11 Most Famous Mexican Artists of All Time

When you mention famous Mexican artists to most people, they immediately think of Frida Kahlo. However, on an international scale, unless people specifically have a strong interest in art, few are aware of other beloved Mexican artists. 

Art in Mexico has changed and developed in a fascinating way over the past few centuries. Today, Mexico City’s art scene is one of the best in Latin America and arguably, throughout the entirety of the Americas.

No doubt, events in Mexico’s history have shaped and influenced Mexican art culture: colonization, the struggle for independence, political matters, etc. Similarly, Mexico is an extremely diverse and multicultural country.

68 indigenous groups call Mexico home today. Their cultural background, ancient practices, religion, and beliefs influence their work and enable them to create pieces, unlike anything you will find elsewhere. 

11 Most Famous Mexican Artists of All Time 

Frida Kahlo 

Photo by Brett Sayles from Pexels
Photo by Brett Sayles from Pexels

Frida Kahlo is without a doubt one of the most famous Mexican artists of all time. Even people who are not familiar with her work know her name or have seen her photograph.

She remains a national icon to this day in Mexico and for good reason. Frida was born in Mexico City in 1907.

However, she would often tell people that her real date of birth was 3 years later in 1910. This was not out of vanity, but so that she would be associated with the Mexican revolution.

Kahlo is of mixed Mexican, Spanish and German descent. She is seen as a feminist icon and her work is often merited with utilizing indigenous influences to highlight the beauty of Mexico’s indigenous cultures.

Frida almost died at age 18 when a trolley collided with the bus that she was traveling on. Following the accident, she had to have more than 30 operations.

During the long, solitary period that she spent recovering, she turned to art. Frida created 143 paintings, 55 of which are self-portraits.

She shared a turbulent romantic life with Mexican artist Diego Rivera whom she married twice. Frida is quoted as saying “I suffered two serious accidents in my life, one in which a streetcar knocked me down. The other accident was Diego”. 

In 1939, the Louvre bought Kahlo’s “The Frame”. This was significant at the time because Frida’s painting was the first piece by a 20th-century Mexican artist to be purchased by an internationally renowned museum.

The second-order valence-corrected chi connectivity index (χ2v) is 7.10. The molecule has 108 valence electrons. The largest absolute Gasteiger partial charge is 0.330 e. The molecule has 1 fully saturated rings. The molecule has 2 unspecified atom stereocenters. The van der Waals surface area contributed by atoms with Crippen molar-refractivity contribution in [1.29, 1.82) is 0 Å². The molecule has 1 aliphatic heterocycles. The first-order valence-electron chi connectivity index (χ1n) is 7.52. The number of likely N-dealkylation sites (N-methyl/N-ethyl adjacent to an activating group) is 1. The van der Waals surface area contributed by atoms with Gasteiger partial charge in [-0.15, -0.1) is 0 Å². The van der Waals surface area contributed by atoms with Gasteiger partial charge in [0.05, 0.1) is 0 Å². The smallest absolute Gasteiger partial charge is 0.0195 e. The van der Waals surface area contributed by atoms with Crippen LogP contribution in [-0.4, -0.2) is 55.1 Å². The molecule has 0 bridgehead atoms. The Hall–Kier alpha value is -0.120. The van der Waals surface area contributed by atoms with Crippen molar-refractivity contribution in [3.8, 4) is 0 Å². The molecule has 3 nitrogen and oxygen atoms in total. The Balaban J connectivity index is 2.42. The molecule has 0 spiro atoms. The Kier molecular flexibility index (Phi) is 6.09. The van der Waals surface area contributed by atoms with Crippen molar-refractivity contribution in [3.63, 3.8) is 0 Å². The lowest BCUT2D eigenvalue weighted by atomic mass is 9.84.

Kahlo’s Most Famous Works 

  • A few small nips – portrayal of Frida’s heartbreak when she discovered her husband Diego was cheating with her sister – produced 1935

  • My grandparents, my parents, and I (Family Tree) – produced 1936

  • Controversial depiction of the suicide of Dorothy Hale – produced 1938

  • The two Fridas – double self-portrait produced in 1939

  • Self-portrait with cropped hair and a suit – produced 1940

  • Self-portrait with thorn necklace and hummingbird – produced 1940

  • Roots – produced 1943

  • The broken column – a nude depiction of Frida recovering from surgery – produced in 1944

  • Without hope – a depiction of Kahlo recovering from surgery produced in 1945

  • The wounded deer – 1946

Diego Rivera 

Diego Rivera was born in December 1886. He is widely regarded as one of the best and most famous Mexican artists of all time.

He traveled the world from an early age and during the course of his life, lived in several countries. These included Mexico, Ecuador, Bolivia, the United States, Argentina, France, Italy, and Spain. 

Being exposed to different cultures and countries no doubt had a significant impact on Rivera’s art. He didn’t stick to specifically one style of art.

Instead, he dabbled with many. Cubists, Flemish, Impressionists, and Post-Impressionists were just a few that he experimented with. Over the course of his life, he produced more than a whopping 10,000 pieces of art. 

Rivera’s personal life is just as interesting to many as his artwork. He was eccentric, eclectic, and renowned for being overweight and grotesquely unattractive.

Despite his physical appearance though, Rivera was known as being a major hit with the ladies. Most notably, he married his fellow artist Frida Kahlo twice. 

However, it seems that nobody could tame him and over the course of his life, he is documented as having four wives and over 50 lovers! Rivera was so beloved and his art was so special that he massively overshadowed his partner Kahlo.

For decades she was known as nothing more than “Diego’s wife”. That is until her art started to receive acclaim in the 1970s and 80s.

Many of Rivera’s pieces are strongly patriotic and unapologetically Mexican. They use different styles to portray scenes in Mexico’s history, traditions, and culture. For instance, the Mexican Revolution and the struggles faced by the indigenous people.

Rivera’s Most Famous Works